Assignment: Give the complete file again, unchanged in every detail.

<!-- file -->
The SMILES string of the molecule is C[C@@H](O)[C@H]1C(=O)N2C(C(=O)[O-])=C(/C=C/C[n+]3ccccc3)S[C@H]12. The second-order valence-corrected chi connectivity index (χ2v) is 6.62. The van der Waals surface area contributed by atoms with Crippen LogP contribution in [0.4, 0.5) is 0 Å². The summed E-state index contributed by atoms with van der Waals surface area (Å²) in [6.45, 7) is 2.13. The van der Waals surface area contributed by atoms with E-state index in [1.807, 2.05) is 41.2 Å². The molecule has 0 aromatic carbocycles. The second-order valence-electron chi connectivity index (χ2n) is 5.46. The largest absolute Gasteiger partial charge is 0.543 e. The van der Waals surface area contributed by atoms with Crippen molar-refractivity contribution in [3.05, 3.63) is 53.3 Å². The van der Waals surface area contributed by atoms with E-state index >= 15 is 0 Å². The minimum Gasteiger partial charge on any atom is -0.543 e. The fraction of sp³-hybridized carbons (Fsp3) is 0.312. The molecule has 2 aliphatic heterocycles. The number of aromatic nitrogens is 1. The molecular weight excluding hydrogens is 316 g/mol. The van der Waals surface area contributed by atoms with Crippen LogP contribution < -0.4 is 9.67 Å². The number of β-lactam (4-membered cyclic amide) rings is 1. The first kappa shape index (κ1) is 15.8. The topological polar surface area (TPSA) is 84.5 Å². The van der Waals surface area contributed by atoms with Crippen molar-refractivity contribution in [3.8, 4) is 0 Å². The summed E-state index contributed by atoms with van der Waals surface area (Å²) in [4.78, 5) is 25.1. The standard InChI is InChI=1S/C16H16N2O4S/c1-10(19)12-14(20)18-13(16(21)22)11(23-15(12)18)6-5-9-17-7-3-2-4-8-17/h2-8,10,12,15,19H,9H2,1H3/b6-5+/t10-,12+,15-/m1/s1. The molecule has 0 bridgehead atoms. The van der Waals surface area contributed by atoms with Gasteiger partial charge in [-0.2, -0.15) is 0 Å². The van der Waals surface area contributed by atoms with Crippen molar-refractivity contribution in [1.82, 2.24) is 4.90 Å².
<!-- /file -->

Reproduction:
The SMILES string of the molecule is C[C@@H](O)[C@H]1C(=O)N2C(C(=O)[O-])=C(/C=C/C[n+]3ccccc3)S[C@H]12. The second-order valence-corrected chi connectivity index (χ2v) is 6.62. The van der Waals surface area contributed by atoms with Crippen LogP contribution in [0.4, 0.5) is 0 Å². The summed E-state index contributed by atoms with van der Waals surface area (Å²) in [6.45, 7) is 2.13. The van der Waals surface area contributed by atoms with E-state index in [1.807, 2.05) is 41.2 Å². The molecule has 0 aromatic carbocycles. The second-order valence-electron chi connectivity index (χ2n) is 5.46. The largest absolute Gasteiger partial charge is 0.543 e. The van der Waals surface area contributed by atoms with Crippen molar-refractivity contribution in [3.05, 3.63) is 53.3 Å². The van der Waals surface area contributed by atoms with E-state index >= 15 is 0 Å². The minimum Gasteiger partial charge on any atom is -0.543 e. The fraction of sp³-hybridized carbons (Fsp3) is 0.312. The molecule has 2 aliphatic heterocycles. The number of aromatic nitrogens is 1. The molecular weight excluding hydrogens is 316 g/mol. The van der Waals surface area contributed by atoms with Crippen LogP contribution < -0.4 is 9.67 Å². The number of β-lactam (4-membered cyclic amide) rings is 1. The first kappa shape index (κ1) is 15.8. The topological polar surface area (TPSA) is 84.5 Å². The van der Waals surface area contributed by atoms with Crippen molar-refractivity contribution in [3.8, 4) is 0 Å². The summed E-state index contributed by atoms with van der Waals surface area (Å²) in [4.78, 5) is 25.1. The standard InChI is InChI=1S/C16H16N2O4S/c1-10(19)12-14(20)18-13(16(21)22)11(23-15(12)18)6-5-9-17-7-3-2-4-8-17/h2-8,10,12,15,19H,9H2,1H3/b6-5+/t10-,12+,15-/m1/s1. The molecule has 0 bridgehead atoms. The van der Waals surface area contributed by atoms with Gasteiger partial charge in [-0.2, -0.15) is 0 Å². The van der Waals surface area contributed by atoms with Crippen molar-refractivity contribution in [1.82, 2.24) is 4.90 Å².